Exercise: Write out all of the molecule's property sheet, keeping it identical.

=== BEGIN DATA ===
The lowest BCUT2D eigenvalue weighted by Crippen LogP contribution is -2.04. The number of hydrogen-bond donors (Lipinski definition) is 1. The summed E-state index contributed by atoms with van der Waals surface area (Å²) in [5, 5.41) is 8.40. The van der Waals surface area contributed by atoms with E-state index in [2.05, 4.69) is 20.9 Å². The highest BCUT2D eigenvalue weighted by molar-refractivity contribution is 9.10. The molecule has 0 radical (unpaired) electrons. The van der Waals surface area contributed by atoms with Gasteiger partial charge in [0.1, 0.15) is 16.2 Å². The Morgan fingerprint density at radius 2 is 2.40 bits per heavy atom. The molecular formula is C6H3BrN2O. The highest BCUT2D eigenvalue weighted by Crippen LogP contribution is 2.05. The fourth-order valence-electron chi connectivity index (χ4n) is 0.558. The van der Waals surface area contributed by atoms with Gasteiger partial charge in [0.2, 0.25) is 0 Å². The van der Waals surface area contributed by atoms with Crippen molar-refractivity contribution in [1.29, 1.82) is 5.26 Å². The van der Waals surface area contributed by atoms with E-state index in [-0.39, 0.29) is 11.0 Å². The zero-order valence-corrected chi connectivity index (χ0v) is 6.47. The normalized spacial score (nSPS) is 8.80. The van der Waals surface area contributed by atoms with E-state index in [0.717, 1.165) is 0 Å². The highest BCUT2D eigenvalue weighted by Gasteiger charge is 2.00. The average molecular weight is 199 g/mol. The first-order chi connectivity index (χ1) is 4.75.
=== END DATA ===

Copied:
The lowest BCUT2D eigenvalue weighted by Crippen LogP contribution is -2.04. The number of hydrogen-bond donors (Lipinski definition) is 1. The summed E-state index contributed by atoms with van der Waals surface area (Å²) in [5, 5.41) is 8.40. The van der Waals surface area contributed by atoms with E-state index in [2.05, 4.69) is 20.9 Å². The highest BCUT2D eigenvalue weighted by molar-refractivity contribution is 9.10. The molecule has 0 radical (unpaired) electrons. The van der Waals surface area contributed by atoms with Gasteiger partial charge in [0.1, 0.15) is 16.2 Å². The Morgan fingerprint density at radius 2 is 2.40 bits per heavy atom. The molecular formula is C6H3BrN2O. The highest BCUT2D eigenvalue weighted by Crippen LogP contribution is 2.05. The fourth-order valence-electron chi connectivity index (χ4n) is 0.558. The van der Waals surface area contributed by atoms with Gasteiger partial charge in [0.2, 0.25) is 0 Å². The van der Waals surface area contributed by atoms with Crippen molar-refractivity contribution in [1.29, 1.82) is 5.26 Å². The van der Waals surface area contributed by atoms with E-state index in [-0.39, 0.29) is 11.0 Å². The zero-order valence-corrected chi connectivity index (χ0v) is 6.47. The normalized spacial score (nSPS) is 8.80. The van der Waals surface area contributed by atoms with E-state index in [0.717, 1.165) is 0 Å². The highest BCUT2D eigenvalue weighted by Gasteiger charge is 2.00. The average molecular weight is 199 g/mol. The first-order chi connectivity index (χ1) is 4.75.